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1997-06-18 ORR-001
Office of the Rail Regulator

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Rail Regulator's message to passenger operators - wake up to the retailing opportunities: serve the passenger better


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Office of the Rail Regulator

Rail Regulator's message to passenger operators - wake up to the retailing opportunities: serve the passenger better
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related documents


1997-06-18 Meeting the challenge of accurate and impartial retailing (Office of the Rail Regulator)

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date
18 June 1997
source Office of the Rail Regulator
type Press release

note ORR/97/13


Speaking today at a London conference on impartial ticket retailing, the rail regulator, John Swift QC said a firm commitment to investing in new retailing, distribution and information systems was essential to meeting passengers' needs.

Acknowledging that operators were committed to improving the rail network in the form of increases in service frequency, refurbishment of existing rolling stock as well as placing new train orders, Mr Swift said when it came to dealing with the potential traveller those new information systems were indispensable.

From the first contact, whether by phone or in person at a booking office or travel agent, passengers must have confidence that they would get reliable, accurate and appropriate information about services and fares so they could choose the right ticket and make the journey they wanted to make, the regulator said.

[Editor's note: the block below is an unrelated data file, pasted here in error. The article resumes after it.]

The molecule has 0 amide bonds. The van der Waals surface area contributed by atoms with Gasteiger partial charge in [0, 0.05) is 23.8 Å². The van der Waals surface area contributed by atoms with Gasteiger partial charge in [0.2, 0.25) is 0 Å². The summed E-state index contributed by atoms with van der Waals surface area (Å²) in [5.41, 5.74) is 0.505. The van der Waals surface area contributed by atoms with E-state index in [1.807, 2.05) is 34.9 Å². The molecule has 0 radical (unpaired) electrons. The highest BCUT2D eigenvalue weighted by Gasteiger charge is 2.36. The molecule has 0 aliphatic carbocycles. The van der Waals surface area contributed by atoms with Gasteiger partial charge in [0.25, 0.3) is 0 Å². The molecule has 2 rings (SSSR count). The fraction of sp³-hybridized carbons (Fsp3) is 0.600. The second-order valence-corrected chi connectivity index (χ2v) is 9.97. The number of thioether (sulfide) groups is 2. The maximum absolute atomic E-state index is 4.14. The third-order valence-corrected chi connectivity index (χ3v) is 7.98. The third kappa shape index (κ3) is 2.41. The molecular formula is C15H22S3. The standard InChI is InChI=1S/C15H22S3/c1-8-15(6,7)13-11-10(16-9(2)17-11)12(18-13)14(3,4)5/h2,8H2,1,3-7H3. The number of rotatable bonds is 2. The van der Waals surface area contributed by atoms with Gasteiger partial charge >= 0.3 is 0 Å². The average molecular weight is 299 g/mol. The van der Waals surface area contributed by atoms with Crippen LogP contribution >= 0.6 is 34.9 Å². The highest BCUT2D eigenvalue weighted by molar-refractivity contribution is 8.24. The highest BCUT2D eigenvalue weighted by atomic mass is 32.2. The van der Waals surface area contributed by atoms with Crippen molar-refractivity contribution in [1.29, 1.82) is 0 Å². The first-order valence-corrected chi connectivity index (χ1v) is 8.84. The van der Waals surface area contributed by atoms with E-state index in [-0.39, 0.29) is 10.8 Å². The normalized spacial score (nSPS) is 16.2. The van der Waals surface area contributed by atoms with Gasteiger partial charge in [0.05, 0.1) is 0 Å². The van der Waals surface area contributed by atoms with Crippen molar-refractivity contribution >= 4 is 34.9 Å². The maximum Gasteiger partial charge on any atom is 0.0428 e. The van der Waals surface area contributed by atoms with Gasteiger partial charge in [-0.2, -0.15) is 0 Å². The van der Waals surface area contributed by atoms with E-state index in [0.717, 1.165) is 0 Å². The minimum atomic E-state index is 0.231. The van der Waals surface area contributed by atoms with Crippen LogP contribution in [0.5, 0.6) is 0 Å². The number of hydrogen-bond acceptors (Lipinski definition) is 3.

Mr Swift said "It is clear that failure to address systems issues and failure to provide fully accurate information actually represents a cost to industry. Costs in terms of mountains of paper work and processing, costs in terms of additional capacity at enquiry bureaux because people ring twice or three times to check that the information is right. And lost revenue, from those who give up and climb into their car, or from those who perceive the process as complicated and unreliable and don't even bother.

"There is also a less quantifiable , but equally significant cost : the cost of regulatory intervention if operators do not make real progress on the inputs which will deliver accurate and impartial information and retailing to passengers.

"Staff are being asked to do a job with outdated equipment. I am not talking rocket science but about the industry's ability to join a technological revolution that at the moment risks leaving railways well behind", he said.



NOTE:
A copy of the speech "Meeting the Challenge of Impartial Ticket Retailing" is on-line.


Railhub Archive ::: 1997-06-18 ORR-001





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